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Make Word to Me

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I heard a new word from a new friend, Zach. Custom composition is his full-time job, as the one-man maker, performer, and visual-literary artist behind "poemstore." Zach crafts exquisite zips of curbside poetry on his manual typewriter for lucky passersby. Name the subject and Zach will architect you a poem, asking only for a donation and a photo of the poem for his website.

So, the new word: "Coinsequence" -- when a coincidence happens in a sequence. Sort of like synchronicity on a spree. You dig? If you use it, please thank Zach and send him your story.

Here is mine...

It involves a poetry dinner that my buddy Ben hosts, in which he and I invite a handful of others who also love poems to gather, revel and swap favorites. It's invariably an eclectic and electric happening. I come away charged by the power of words and dazzled by the force of the current from which they flow. For me, putting a pile of poems in the center of the room has the same effect as a punchbowl laced with LSD. It opens, expands, lifts, and loosens separate selves enough to stir a sensation of collective consciousness.

Is that what Ben, Zach, Jacqueline, Ana Teresa, Haley, Michael, David, and I experienced last Thursday? This I know: 'twas groovy. One minute, we were sharing poems, and the next thing I see is Ben rolling out a cage full of bingo balls tattooed on the blank side with different pen-drawn words. We each selected one and started writing. From prompts like "paradise," "change," and "angst" our stuff sprung. These flash poems were in turn funny, sexy, profound, touching, weird -- and they contained some rather obscure phrases and references that oddly enough mirrored one another and repeated in totally unexpected ways. Were we all on a similar wavelength? Clearly. Yet beyond that, I think perhaps coinsequence masks a deeper truth. Let me tell you why...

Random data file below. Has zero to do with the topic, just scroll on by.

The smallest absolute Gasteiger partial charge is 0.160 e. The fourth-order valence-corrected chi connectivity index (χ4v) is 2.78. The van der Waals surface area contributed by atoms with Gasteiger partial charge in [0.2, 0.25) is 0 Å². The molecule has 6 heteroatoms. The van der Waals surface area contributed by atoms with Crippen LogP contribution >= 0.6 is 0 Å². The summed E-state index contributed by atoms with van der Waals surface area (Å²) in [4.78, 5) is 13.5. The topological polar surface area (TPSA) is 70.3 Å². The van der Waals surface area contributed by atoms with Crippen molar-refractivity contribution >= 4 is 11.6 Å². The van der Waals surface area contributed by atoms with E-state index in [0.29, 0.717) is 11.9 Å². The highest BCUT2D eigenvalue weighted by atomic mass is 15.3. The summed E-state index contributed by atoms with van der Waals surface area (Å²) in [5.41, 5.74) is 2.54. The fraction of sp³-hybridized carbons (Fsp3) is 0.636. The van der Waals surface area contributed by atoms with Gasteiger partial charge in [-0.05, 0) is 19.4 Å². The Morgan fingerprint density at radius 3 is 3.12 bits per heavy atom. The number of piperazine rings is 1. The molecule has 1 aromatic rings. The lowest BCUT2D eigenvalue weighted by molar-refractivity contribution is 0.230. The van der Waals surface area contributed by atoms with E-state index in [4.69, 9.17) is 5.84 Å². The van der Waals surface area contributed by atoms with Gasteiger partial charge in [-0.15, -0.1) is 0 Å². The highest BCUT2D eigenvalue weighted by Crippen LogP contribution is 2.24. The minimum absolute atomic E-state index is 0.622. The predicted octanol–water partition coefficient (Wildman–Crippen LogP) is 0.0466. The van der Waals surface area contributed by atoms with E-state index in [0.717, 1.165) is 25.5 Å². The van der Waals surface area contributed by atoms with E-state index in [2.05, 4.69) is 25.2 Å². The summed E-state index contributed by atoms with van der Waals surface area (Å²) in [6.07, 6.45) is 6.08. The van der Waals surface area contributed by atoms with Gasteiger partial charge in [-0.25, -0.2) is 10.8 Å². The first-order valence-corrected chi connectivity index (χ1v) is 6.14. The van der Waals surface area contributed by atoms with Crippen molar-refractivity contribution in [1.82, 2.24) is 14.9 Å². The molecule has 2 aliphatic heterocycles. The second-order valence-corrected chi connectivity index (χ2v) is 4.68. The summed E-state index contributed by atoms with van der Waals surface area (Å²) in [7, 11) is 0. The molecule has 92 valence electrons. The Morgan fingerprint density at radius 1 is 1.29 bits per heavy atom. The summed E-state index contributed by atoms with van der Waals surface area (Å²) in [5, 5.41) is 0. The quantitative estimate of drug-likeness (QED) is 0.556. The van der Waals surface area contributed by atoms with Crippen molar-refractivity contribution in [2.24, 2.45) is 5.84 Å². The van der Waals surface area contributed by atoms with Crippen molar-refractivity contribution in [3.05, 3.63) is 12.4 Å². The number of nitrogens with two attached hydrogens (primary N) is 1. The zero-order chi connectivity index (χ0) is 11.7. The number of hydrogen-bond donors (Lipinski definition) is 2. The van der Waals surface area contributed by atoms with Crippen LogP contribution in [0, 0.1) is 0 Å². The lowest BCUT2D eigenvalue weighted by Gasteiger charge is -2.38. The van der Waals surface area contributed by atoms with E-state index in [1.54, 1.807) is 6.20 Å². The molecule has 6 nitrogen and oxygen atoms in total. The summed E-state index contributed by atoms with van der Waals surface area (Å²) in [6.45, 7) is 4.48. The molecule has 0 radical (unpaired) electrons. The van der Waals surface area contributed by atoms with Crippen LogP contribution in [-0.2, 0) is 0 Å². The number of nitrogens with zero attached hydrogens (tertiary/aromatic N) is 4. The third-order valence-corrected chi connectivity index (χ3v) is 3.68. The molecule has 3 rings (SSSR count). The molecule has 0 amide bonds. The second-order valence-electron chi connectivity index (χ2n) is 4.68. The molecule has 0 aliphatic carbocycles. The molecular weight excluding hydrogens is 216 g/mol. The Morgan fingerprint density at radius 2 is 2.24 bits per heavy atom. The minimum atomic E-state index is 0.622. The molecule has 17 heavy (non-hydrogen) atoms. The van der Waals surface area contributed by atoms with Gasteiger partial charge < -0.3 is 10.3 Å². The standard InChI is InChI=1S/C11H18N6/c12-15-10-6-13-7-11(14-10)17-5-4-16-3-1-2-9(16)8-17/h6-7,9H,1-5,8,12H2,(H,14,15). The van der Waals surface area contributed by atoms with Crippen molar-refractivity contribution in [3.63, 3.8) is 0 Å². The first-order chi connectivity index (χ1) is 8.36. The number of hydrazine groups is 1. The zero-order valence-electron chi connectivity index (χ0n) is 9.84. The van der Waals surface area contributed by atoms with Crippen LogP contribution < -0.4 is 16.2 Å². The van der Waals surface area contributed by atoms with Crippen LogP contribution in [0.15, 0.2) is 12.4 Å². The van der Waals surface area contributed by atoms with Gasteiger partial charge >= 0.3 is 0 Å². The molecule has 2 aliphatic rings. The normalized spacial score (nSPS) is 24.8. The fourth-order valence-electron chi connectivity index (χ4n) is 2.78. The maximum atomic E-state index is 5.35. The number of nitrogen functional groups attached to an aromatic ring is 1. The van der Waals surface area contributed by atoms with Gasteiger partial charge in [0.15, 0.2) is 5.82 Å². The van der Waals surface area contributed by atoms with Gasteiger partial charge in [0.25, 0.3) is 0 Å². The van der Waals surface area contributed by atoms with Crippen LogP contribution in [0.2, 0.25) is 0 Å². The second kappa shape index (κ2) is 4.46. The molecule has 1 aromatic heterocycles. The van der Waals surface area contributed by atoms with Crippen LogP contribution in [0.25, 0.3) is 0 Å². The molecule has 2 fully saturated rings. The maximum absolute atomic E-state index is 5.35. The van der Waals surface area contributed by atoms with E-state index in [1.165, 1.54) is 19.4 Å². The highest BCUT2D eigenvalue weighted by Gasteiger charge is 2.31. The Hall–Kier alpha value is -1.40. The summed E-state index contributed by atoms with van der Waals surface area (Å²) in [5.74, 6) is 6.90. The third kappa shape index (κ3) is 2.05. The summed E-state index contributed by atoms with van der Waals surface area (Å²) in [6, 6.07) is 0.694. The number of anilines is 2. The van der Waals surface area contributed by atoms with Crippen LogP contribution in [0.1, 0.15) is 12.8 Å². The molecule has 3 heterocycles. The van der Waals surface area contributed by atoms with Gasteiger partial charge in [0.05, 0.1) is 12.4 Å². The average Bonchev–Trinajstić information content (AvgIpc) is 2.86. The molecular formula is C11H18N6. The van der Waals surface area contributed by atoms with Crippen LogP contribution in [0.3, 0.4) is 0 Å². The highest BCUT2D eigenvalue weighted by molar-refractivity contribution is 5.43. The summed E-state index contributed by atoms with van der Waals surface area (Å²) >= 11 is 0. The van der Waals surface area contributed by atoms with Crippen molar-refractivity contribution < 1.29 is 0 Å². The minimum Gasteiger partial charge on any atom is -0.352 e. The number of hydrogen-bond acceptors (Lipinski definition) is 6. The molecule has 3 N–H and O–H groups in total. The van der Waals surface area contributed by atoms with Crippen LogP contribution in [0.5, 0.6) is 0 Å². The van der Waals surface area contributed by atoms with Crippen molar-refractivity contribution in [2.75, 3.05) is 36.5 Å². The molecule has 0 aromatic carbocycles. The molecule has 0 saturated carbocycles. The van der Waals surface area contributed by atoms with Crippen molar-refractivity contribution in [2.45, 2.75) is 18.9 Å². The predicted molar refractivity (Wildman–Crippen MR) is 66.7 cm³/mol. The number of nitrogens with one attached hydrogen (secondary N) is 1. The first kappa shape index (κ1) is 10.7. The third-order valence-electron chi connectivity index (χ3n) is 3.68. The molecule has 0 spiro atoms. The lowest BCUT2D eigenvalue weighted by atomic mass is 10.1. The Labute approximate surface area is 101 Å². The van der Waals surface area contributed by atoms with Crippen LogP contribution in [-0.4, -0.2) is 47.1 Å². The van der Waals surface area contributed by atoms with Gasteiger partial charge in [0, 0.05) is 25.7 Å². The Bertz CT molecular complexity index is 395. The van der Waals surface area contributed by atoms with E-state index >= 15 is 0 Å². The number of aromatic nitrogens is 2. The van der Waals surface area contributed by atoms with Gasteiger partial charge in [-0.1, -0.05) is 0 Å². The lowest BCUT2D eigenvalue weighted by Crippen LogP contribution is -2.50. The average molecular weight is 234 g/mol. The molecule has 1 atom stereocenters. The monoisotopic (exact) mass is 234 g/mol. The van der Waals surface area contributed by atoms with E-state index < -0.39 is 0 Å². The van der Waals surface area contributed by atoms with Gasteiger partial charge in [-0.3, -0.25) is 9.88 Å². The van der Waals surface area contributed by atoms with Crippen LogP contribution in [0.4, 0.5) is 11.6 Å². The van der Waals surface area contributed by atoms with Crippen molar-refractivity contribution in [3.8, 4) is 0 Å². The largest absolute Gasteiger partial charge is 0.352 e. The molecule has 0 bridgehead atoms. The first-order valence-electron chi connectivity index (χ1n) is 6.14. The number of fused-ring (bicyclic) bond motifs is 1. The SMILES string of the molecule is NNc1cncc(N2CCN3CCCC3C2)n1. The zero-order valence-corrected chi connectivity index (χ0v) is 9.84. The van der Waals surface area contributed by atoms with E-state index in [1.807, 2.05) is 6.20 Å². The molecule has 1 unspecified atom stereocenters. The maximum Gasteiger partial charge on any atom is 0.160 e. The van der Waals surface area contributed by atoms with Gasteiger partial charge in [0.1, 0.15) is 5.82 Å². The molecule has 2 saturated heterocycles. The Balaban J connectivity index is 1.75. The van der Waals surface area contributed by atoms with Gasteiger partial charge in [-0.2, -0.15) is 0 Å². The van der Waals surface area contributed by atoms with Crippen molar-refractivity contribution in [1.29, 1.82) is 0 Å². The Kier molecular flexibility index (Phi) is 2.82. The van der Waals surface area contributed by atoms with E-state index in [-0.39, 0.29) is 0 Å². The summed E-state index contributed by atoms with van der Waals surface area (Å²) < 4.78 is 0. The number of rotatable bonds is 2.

Five days later, in the weekly poetry circle that I host at an assisted living community, it happened again. We began in the usual way, catch-up talk, followed by me reciting poems. Then, Walt interrupted to say that he and Ray had spent the better part of the morning in discussion about our meetings. "We need to start writing more," he declared, "not the whole time, but we should get our own thoughts and responses down, poetically." Walt and Ray explained that all this poetry was unlocking their imaginations in a way that felt great. They wanted to release those ideas for themselves, but also to show others like them what poetry could do to revitalize and excite in ways that their weekly bingo games didn't. Bingo is fun, they said, but this is something more potent and it needs to be shared. Jai Ho!

The other side of the bingo ball was again showing its face. And we started writing. And it was a marvel of an afternoon.

I had recited T.S. Elliot's "The Love Song of J. Alfred Prufrock" at the beginning of our session. By the end of it, we had an answer to Prufrock's overwhelming question: Do I Dare Disturb the Universe??

Yes. Over and over and over. Coinsequence calls out to us everyday.

Listen.

Shout back.

Make.

Word.

Excerpt from "The Love Song of J. Alfred Prufrock" by T.S. Elliot:

"For I have know them all already, known them all: --
Have known the evenings, mornings, afternoons,
I have measured out my life with coffee spoons;
I know the voices dying with a dying fall
Beneath the music from a farther room.
So how should I presume?"

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